Twelve schools with the heaviest African American enrollment rates in Peoria saw a total of 6,200 student absences in the two days following the NAACP school demonstration — about 4,200 more absences than average.

The demonstration, which took place to protest the Peoria School Board’s planned test integration program, were called to a halt by the absence of NAACP president John Gwynn.

Before leaving Peoria, Gwynn read a letter he received from Peoria Mayor Lehnhausen answering the NAACP Youth Council’s previous protest against the use of disabling gas by police at Manual High School. The letter stressed that it was not the policy of the police department to “use any weapon of police work indiscriminately” and reminded them that the police “will only use the degree of force required to maintain the peace of this city.”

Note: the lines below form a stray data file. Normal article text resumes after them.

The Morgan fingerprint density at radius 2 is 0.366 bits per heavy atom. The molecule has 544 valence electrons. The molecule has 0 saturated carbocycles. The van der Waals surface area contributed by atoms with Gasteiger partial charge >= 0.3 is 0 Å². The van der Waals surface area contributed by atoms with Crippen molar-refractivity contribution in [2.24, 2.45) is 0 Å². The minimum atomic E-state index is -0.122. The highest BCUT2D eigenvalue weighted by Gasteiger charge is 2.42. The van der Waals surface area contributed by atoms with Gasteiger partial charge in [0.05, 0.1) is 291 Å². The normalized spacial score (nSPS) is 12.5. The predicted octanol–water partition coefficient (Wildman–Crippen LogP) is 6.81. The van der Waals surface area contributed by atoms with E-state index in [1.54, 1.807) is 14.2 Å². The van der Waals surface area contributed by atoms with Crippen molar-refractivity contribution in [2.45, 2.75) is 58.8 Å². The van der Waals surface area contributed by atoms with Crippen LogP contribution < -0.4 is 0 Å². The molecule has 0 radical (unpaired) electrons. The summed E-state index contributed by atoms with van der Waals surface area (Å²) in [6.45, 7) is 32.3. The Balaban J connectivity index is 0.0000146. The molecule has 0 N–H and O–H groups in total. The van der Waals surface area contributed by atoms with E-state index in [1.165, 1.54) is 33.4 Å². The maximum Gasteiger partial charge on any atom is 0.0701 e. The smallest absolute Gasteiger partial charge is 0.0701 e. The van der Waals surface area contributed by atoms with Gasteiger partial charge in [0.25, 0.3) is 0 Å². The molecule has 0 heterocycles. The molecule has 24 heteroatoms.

The letter made no direct reference to the use of the spray.